Succession planning considerations enter into discussions that I have with business owners when discussing their interest in conducting an executive search to find a CEO to run their company. For instance:
- As a business owner are you worn down and tired from all the extra effort and attention that you have had to spend on your business over the last few years?
- Have you wondered if there are viable alternatives to growing your business when sometimes you just want to kick back and relax?
- Knowing what you know now about the level of effort and energy to start and grow a business, do you think it is time for a change, perhaps an exit?
These are questions I often encounter when talking with business owners who have founded their business or who have taken over their business from a parent – and know that there is no one in their business who is capable of taking over the business when these current owners decide to move on. It certainly creates a quandary for them.
It’s especially challenging for these owners when they think it’s time to sell their business and realize that the business value is not what they expected to yield after many years of hard work and effort.
In my experience it’s helpful for owner(s) to take a step back and review the options they have when considering a business exit, because hiring a CEO to run their company is only one option.
Owners who go through a business succession discussion benefit from a review of the options as these will also consider their personal outcome goals, their company’s outcome goals, and what I call legacy goals. Oftentimes I find owners have not considered their personal goals and it leaves them at a disadvantage when seeking to objectively evaluate their company and legacy goals.
Think about it. If you are a business owner you most likely spend the majority of your time working on or in your business, with an occasional look up to reflect on what you might do once you exit the business. But when it comes time to exit the business – you have most likely have not developed your personal exit plan. Not having a personal transition plan will impact the choices owners make when deciding to exit their business.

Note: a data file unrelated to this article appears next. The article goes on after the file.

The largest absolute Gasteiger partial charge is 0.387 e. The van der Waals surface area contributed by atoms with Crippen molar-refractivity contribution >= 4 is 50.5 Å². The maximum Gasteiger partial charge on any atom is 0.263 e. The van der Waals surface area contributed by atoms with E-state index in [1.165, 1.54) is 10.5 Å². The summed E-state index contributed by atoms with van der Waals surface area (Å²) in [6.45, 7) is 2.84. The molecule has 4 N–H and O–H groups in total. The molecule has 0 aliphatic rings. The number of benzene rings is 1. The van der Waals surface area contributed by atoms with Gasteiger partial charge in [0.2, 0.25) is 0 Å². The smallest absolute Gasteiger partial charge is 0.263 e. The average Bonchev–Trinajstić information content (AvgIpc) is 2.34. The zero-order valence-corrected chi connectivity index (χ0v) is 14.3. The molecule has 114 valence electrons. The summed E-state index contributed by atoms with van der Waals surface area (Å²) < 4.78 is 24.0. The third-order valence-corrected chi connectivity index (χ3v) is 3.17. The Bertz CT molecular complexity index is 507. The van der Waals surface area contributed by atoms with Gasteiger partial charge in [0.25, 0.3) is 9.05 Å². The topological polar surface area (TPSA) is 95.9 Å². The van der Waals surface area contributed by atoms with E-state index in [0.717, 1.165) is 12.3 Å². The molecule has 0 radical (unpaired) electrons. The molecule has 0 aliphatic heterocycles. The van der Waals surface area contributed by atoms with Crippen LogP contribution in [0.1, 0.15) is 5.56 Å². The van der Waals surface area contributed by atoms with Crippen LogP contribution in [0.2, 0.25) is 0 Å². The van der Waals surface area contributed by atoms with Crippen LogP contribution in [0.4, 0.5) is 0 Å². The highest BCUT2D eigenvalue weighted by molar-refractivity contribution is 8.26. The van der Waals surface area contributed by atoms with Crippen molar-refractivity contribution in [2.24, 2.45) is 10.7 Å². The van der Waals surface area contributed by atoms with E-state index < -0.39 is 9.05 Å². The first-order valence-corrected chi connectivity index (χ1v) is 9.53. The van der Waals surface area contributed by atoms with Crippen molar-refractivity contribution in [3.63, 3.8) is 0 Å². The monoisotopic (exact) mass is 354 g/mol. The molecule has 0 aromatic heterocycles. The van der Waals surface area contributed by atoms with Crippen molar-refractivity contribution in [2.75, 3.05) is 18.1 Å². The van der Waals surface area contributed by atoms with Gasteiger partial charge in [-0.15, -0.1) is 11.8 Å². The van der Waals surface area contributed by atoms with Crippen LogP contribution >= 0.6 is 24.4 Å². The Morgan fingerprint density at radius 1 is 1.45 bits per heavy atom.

Effective evaluation of succession alternatives does require careful planning. If, as an owner, you have not used business planning tools previously it may be challenging to follow a planning process, however, the benefits to a carefully thought-out succession planning process can substantially improve the succession choice to be made.
Succession alternatives range from business sale to an outside buyer, selling to your employees, or, my favorite, retaining ownership of your company and hiring a CEO to run the company so that you and the CEO can develop a growth strategy to improve the value of the company prior to its eventual sale.
There are several ways in which the succession planning discussion can occur. It’s important however, that the discussion occur. My purposeful approach to conducting an executive search for the CEO of closely held or family-owned company’s benefits from a succession planning discussion with owners because it helps them to engage more proactively in the executive search process.